Feargus O'Sullivan is a contributing writer to CityLab, covering Europe. His writing focuses on housing, gentrification and social change, infrastructure, urban policy, and national cultures. He has previously contributed to The Guardian, The Times, The Financial Times, and Next City, among other publications.
Spain’s capital makes a big push for better air quality.
The European city with the most ambitious plans to improve its air quality this year probably isn’t the first one that comes to mind. It isn’t one of the usual suspects like Amsterdam, Copenhagen, or Paris—it isn’t even north of the Alps. In fact, it’s Madrid, which is embarking on what, policy-wise, could be its greenest year yet.
While Spain’s national politics lurch through crisis, the country’s capital is actually getting down to business to improve its poor air quality, making the city altogether more healthy and livable. It’s doing so by introducing a host of air-cleaning measures under a 30-point plan entitled Plan A—“because there is no plan B,” Mayor Manuela Carmena says.
The first major change actually started last month, albeit more with a whimper than a bang. Just as it did last year, Madrid closed its main drag—the broad, often car-filled avenue Gran Vía—to cars at the beginning of December. By now, this is a well embedded tool for making holiday shopping more pleasant—but this time, it will never quite end. Cars will return on January 7, but the streets won’t be the same for long. Later in the month, Madrid plans to start doubling the street’s sidewalks, taking space from car lanes to give pedestrians an extra 58,000 square feet of space, plus a segregated bike lane down its busiest stretch.
While this will reduce car space on a very busy thoroughfare, Gran Vía will soon be one of the few parts of central Madrid that admits non-local cars at all. In June, Madrid will debut its Zero Emissions Zone, which will only allow local residents, people with limited mobility, or zero-emissions vehicles to drive into most of the old city. Between June and 2020, people who own or rent one of the few central parking spots will also be allowed access, but from 2020 on they will only be allowed to park there if they have a zero-emissions vehicle.
This is all to the good. Much of inner Madrid consists of knotty little streets and squares where cars always struggled to fit in. The vital role of Gran Vía and parallel avenues in connecting the wider city means Madrid will stop short of a total central car ban. The municipality nonetheless predicts that the changes will be sweeping enough to slash traffic across the city by 20 percent as people give up on the idea of driving into town.
Madrid is clearly hoping that at least some of these drivers will switch to cycling. The city is doubling its number of bikeshare bikes and extending docking stations for the first time beyond the M30 beltway. The beltway itself, meanwhile, will be facing measures to reduce its emissions. Currently, the city introduces a 70 kilometer per hour (43 mph) speed limit during pollution peaks, one of several measures it takes to help clear the dirty air that often sits like a pall over the city during the colder months. By the end of the year, this 70 kph speed limit will be made permanent, significantly reducing the speed—and thus the emissions—of traffic circulating around the city’s edge.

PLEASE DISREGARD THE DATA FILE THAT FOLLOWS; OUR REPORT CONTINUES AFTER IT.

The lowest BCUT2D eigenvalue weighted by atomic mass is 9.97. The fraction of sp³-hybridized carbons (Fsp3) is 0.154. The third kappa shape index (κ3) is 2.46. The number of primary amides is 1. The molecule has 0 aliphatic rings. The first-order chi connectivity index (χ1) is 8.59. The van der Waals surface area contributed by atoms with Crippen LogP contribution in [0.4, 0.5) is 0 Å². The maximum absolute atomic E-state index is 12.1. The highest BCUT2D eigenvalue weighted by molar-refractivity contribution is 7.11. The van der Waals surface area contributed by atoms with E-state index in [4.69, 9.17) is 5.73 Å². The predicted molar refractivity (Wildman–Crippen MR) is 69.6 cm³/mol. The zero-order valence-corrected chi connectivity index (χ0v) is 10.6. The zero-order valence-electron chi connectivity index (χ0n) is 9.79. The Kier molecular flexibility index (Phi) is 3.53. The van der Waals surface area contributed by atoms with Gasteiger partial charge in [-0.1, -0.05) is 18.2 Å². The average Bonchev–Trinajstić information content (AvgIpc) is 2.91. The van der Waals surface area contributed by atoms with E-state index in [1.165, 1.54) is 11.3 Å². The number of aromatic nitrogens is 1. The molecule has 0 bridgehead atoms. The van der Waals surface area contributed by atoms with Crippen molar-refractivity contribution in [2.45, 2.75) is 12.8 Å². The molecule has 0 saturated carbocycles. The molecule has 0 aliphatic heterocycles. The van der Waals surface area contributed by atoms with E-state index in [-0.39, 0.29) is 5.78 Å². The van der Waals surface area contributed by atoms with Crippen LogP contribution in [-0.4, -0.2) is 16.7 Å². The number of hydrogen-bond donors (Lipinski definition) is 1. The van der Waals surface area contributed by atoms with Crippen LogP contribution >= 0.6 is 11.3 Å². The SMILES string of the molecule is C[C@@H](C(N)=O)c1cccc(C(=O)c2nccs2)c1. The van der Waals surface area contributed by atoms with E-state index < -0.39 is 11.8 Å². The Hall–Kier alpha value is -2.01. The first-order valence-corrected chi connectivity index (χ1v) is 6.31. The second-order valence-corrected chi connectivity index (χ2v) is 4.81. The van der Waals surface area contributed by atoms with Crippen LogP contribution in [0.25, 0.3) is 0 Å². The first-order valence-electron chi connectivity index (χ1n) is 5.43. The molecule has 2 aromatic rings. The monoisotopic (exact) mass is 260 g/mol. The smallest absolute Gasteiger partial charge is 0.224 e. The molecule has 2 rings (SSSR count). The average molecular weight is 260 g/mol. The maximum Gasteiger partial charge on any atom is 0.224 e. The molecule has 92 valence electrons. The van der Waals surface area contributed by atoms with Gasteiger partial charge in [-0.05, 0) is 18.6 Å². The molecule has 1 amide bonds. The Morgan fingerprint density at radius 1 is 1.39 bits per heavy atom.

Regular drivers who switch to buses, meanwhile, will be using a network that is altogether cleaner. This month, Madrid is inaugurating its first electric-only, wire-free bus line, ultimately expanding its electric fleet to 78 vehicles. Meanwhile, the municipality is trying to practice what it preaches, converting municipal buildings to renewable energy use. Between October and the end of the year, municipal buildings will turn renewable only, the larger ones being fitted with solar panels that perform well in Madrid’s often sunny climate.
The breadth of the changes is broad enough to demand an obvious question: How has the city’s government pushed these measures through? Carmena’s administration is succeeding partly because it is courting public opinion. It submitted the plans to remodel Gran Vía to a public vote last February, receiving a resounding majority in favor, albeit from a very small turnout.
Secondly, the city has been working to resolve a classic stand-off between a left-wing city government and a right-wing regional government, where the latter’s representation of a large number of ex-urban car commuters has made it understandably more critical of car-calming measures. While the two bodies do not agree, the Community of Madrid—as Madrid state is known—did sign an agreement last year to improve air quality by cutting speed limits on wider beltways that lie far beyond the city limits.
It’s a major step forward now that the Madrid region’s two authorities both agree that air quality needs to improve, even if they don’t see the road map exactly the same way. It may be left and centre-left city governments who are more proactive in pushing for cleaner air, but controlling cars and managing air quality is, in mainland Europe at least, fast becoming a bipartisan issue. For other cities, this is perhaps the most encouraging aspect of Madrid’s efforts.